Charging
The FL-12 comes with a USB-C 3 where the other two ends are a full size female USB 3.0 port, that allows you to plug in a standard USB cable and use the FL-12 as a powerbank to charge your phone, or camera that can be powered by USB. You can’t charge your device and use the light on the FL-12 at the same time unfortunately. The other end allows you to charge the FL-12 via a standard male USB connection if you don’t have a USB-C cable handy at the time. I measured charging speed at 0.8A which isn’t super fast but should be good for the long term health of the battery.

Pro’s

  • Feels well built, and the size is very similar to a modern smartphone
  • USB-C recharging and can act as a powerbank!
  • Nice OLED screen on the back for info & runtimes that the light beats slightly.
  • I like that it can mix and match tints between 3000k and 5500k

Con’s

  • Plastic front panel is susceptible to scratches, I left the protective cover on.
  • I would like to know more on what the CRI is. I would suspect its between 70-80.
  • No cover for the USB-C port, although most phones get by fine without this too, so not a big concern.

Conclusion
I have showed this to a few friends who also do video/photography work and they instantly wanted one. They were both pleasantly surprised at the price point when I told them. It’s around that $50 mark currently with Jetbeam’s website. It’s well built and reminds me a lot of a premium smartphone. My only major complaint is no CRI data is given. CRI is pretty important invideo work, especially if you shooting video of people for something like an interview. My guess is this is somewhere about 70-80 CRI, it’s not bad but could certainly be better. Other then that I think it’s pretty awesome, I plan to use it as a fill light for photos and I may use it as a top down fill for some video content as well. Having a small portable light will come in handy!

Jetbeam has a new worldwide website for sales, they have asked I share a link to the light on their https://goo.gl/GwxgNX (Affiliate Link)

Nitecore TUP Review (1000 Lumens from a Keychain Light?)

Nitecore has a new addition to their keychain/small EDC lights with the TUP. It is capable of delivering 1000 lumens briefly, and has a small OLED screen to let you know what mode you are in, lumens, and how long the light will run in that mode. Thanks to Nitecore Store for sending this to me to take a look at.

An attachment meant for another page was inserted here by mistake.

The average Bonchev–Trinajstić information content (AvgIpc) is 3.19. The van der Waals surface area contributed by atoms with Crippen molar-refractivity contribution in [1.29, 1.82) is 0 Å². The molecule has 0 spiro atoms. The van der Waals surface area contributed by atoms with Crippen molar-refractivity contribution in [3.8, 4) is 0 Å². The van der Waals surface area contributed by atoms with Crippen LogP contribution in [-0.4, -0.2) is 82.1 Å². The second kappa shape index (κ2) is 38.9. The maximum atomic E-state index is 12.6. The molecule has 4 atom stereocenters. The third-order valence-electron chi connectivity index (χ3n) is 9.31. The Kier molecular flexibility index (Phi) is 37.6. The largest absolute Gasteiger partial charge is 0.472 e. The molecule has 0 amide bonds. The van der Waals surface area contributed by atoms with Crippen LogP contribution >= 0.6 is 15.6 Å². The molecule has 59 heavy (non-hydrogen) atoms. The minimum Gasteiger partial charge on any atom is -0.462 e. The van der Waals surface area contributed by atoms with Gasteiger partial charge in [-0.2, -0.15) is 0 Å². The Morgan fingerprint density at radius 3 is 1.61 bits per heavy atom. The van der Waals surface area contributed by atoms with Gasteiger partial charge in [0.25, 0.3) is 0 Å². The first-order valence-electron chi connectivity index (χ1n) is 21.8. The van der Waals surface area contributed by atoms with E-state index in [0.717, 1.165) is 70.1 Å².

Full Image Gallery: https://imgur.com/a/KBMePk5

YouTube Version of this Review: 

Packaging
Packaging is a little different from the black and yellow Nitecore boxes many lights come in. Instead it’s a black box featuring the light on the front with some stats on the back. Inside the light is held in place with a clear plastic shell with accessories below. Accessories include the light itself, the pocket clip comes pre attached, a micro USB cable a manual and associated paperwork and a quick keychain attachment. Nitecore store nicely includes a quick start guide which I find helpful, especially when exiting the “demo mode” the light comes in.

Packaging
Packaging is a little different from the black and yellow Nitecore boxes many lights come in. Instead it’s a black box featuring the light on the front with some stats on the back. Inside the light is held in place with a clear plastic shell with accessories below. Accessories include the light itself, the pocket clip comes pre attached, a micro USB cable a manual and associated paperwork and a quick keychain attachment. Nitecore store nicely includes a quick start guide which I find helpful, especially when exiting the “demo mode” the light comes in.

Construction
The TUP features a construction similar to the other keychain lights Nitecore has come out with in the last few years. It’s a 2 piece aluminum clam shell that’s anodized black. It’s held together with T3 Torx screws. I didn’t do a disassembly as it’s been done before by others. In the hand it feels pretty solid, the buttons have a nice click to them and the OLED screen is mounted flush with the body body. The buttons are almost too easy to press, so using lockout mode is a good idea. I would expect the aluminum and screen will scratch if you did decide to put this on your keys as that’s a pretty rough environment. On the back of the light there are 2 small rings where you can attach a ring to then attach it to your keychain via your favorite method. The clip is large and substantial on the back side of the light. It allows for a deep carry if you desire to use carry this in your pocket. Overall it feels pretty solid for a clamshell type light.